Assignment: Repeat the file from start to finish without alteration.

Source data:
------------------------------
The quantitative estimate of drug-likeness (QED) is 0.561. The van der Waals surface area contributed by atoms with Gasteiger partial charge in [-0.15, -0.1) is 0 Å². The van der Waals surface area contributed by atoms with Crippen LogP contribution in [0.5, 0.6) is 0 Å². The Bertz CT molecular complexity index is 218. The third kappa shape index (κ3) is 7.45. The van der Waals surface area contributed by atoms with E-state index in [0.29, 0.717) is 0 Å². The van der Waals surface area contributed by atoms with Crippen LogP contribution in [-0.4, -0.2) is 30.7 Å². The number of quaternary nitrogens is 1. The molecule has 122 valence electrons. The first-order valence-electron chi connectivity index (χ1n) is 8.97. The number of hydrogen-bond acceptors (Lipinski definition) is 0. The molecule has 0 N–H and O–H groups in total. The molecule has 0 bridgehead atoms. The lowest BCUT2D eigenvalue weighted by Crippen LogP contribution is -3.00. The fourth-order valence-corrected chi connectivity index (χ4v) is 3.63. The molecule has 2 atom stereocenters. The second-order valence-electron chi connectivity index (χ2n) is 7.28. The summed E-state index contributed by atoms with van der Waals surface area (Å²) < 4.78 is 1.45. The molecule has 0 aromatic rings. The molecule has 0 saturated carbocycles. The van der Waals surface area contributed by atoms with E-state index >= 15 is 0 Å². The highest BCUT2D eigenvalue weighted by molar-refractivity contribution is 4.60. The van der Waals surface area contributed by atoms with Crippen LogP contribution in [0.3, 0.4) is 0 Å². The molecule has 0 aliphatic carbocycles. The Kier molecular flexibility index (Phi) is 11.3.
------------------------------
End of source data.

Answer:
The quantitative estimate of drug-likeness (QED) is 0.561. The van der Waals surface area contributed by atoms with Gasteiger partial charge in [-0.15, -0.1) is 0 Å². The van der Waals surface area contributed by atoms with Crippen LogP contribution in [0.5, 0.6) is 0 Å². The Bertz CT molecular complexity index is 218. The third kappa shape index (κ3) is 7.45. The van der Waals surface area contributed by atoms with E-state index in [0.29, 0.717) is 0 Å². The van der Waals surface area contributed by atoms with Crippen LogP contribution in [-0.4, -0.2) is 30.7 Å². The number of quaternary nitrogens is 1. The molecule has 122 valence electrons. The first-order valence-electron chi connectivity index (χ1n) is 8.97. The number of hydrogen-bond acceptors (Lipinski definition) is 0. The molecule has 0 N–H and O–H groups in total. The molecule has 0 bridgehead atoms. The lowest BCUT2D eigenvalue weighted by Crippen LogP contribution is -3.00. The fourth-order valence-corrected chi connectivity index (χ4v) is 3.63. The molecule has 2 atom stereocenters. The second-order valence-electron chi connectivity index (χ2n) is 7.28. The summed E-state index contributed by atoms with van der Waals surface area (Å²) < 4.78 is 1.45. The molecule has 0 aromatic rings. The molecule has 0 saturated carbocycles. The van der Waals surface area contributed by atoms with E-state index >= 15 is 0 Å². The highest BCUT2D eigenvalue weighted by molar-refractivity contribution is 4.60. The van der Waals surface area contributed by atoms with Crippen LogP contribution in [0.3, 0.4) is 0 Å². The molecule has 0 aliphatic carbocycles. The Kier molecular flexibility index (Phi) is 11.3.